I tried this once before and made every error possible. This time I think I have it right. I repeated KISS (keep it simple stupid) to myself as I figured. My thesis is: The Yin study first-treated cohort results, the most comparable to the HEAT trial control arm per the CLSN CMO, and the results of the T-dox P1 trial, show that is the worst case scenario T-dox PFS median time will best the 1.33 P3 trial requirement but is far more likely to double or triple the control arm median time, and therefore January is unlikely to be a binary event and the CLSN share price is in little danger of collapse from a results failure.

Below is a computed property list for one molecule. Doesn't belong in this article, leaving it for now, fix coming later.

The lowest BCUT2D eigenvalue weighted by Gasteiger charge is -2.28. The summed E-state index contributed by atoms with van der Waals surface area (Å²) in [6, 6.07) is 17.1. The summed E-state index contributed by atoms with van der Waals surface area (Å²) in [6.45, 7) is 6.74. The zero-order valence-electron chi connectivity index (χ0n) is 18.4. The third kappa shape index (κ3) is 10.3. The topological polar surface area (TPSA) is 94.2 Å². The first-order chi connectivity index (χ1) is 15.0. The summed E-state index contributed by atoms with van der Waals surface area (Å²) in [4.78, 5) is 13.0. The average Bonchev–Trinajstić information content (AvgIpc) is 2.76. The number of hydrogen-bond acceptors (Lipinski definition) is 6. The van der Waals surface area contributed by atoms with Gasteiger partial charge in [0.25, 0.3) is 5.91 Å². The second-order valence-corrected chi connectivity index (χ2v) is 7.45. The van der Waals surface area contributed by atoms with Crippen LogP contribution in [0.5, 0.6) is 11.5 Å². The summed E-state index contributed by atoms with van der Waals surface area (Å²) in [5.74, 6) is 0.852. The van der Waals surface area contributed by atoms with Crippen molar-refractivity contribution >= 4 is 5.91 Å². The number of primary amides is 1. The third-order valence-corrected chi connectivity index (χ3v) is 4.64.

In Yin PFS was not calculated. Only DR (distant recurrence) and LR (local recurrence) were calculated. LR was about 22% for both first and prior treated cohorts, with a 4.6 month median LR time. Conservatively only about 12% of these LRs will be below the PFS of the first-treated in Yin and therefore 38% of these PFS events will come from DRs. The DRs in Yin first-treated reach 38% at about 8 months per the chart on page 1919 of Yin. Therefore the 50% median PFS event in Yin first-treated came at about 8 months. If the HEAT control arm mimics this then its PFS median event will also come at 8 months. In the P1 T-dox trial there was only one LR out of 21 complete ablations or 4.8% LRs. Let's say this 5% is matched by the treatment arm LRs in the P3 HEAT trial and, to be conservative, that all 5% are below the T-dox arm median PFS. Therefore 45% of T-dox arm below the median will come from DRs. The DR rate in Yin is 45% at about 11 months so if T-dox had no effect on DRs and only matched Yin (based on ablation only) then the T-dox P3 median would come at 11 months. 11/8 = 1.375, which passes the HEAT trial requirement of 1.33 treatment over control. HOWEVER, the P1 trial also showed that T-dox doubled the TTF (time to treatment failure), a measure similar to PFS, in the very sick P1 patients and therefore must also be very effective against DRs. So it is likely that the T-dox P3 arm will double or triple the control arm's PFS time in its much less sick P3 patients. Therefore failure in P3 is very unlikely.